An Italian atheist group’s attempt to prevent the promotion of Christianity through the government may have backfired.
In 2009, the town of Mandas called for all public offices to display a crucifix. He didn’t say employees could display one if they wanted to. He said they had to, and there was a 500-Euro fine for anyone who didn’t obey the new law.
The Unione degli Atei e degli Agnostici Razionalisti (UAAR) filed a lawsuit against the mayor, and from that pressure alone, he rescinded his own rule. But UAAR wanted to prevent him (or other mayors) from doing the same thing again in the future, so they pursued a case at a higher court, Sardinia’s Regional Administrative Tribunal (TAR), hoping the establish a rule.
This week, TAR ruled against the atheists.
… the court held on Wednesday that there is no legal basis for overturning the mayor’s order, which effectively clears the way for crucifixes to be displayed in any public space in the town.
The court’s argument was that prohibiting mayors from calling for mandatory crucifix displays was a violation of religious freedom guaranteed by the European Court of Human Rights. That’s a weird argument, though, since atheists were fighting against the forced display of crucifixions, not demanding that no one be allowed to exercise their religious rights.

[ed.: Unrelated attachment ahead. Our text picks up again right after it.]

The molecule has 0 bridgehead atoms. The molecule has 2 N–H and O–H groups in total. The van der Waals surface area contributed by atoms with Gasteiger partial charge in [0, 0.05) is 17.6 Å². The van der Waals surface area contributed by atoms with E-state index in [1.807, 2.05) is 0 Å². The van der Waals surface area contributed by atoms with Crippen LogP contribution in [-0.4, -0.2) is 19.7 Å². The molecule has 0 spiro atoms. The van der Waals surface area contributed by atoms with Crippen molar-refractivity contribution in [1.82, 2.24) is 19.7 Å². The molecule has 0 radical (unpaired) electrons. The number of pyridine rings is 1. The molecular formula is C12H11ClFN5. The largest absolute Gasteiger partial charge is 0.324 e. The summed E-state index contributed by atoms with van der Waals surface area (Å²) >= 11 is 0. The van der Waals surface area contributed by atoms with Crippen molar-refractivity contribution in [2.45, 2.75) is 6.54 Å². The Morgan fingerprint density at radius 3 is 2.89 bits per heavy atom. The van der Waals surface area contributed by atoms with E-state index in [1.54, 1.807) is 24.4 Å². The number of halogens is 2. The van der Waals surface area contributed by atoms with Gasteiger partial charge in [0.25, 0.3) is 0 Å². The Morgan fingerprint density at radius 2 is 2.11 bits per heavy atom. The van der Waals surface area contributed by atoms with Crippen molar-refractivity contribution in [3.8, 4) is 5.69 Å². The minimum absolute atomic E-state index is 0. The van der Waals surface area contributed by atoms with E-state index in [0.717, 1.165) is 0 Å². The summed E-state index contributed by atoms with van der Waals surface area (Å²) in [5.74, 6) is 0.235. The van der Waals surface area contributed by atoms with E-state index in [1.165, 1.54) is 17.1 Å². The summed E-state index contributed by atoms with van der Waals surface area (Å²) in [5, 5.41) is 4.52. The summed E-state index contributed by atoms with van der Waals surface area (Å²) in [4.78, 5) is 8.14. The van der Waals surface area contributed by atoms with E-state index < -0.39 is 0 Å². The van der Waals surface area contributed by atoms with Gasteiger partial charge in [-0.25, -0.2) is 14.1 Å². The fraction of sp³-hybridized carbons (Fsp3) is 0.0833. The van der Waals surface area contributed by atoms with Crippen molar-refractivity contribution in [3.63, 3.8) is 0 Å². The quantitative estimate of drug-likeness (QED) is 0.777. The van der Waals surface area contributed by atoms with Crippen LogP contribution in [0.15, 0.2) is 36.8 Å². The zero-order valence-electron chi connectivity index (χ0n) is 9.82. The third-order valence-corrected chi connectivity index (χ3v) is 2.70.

UAAR says they’re going to keep pushing this case up the chain until they get a more sensible decision.
The atheists’ union said it plans to challenge the Sardinian ruling, with an appeal to higher Italian courts and potentially even the European Court of Human Rights — arguing that the European panel’s early finding dealt only with schools and not other public spaces, such as courthouses and government buildings.
Their request is reasonable. Even religious people should be able to get on board with what UAAR wants. Free exercise of religion is better for everyone. Forcing Jesus on people has never worked.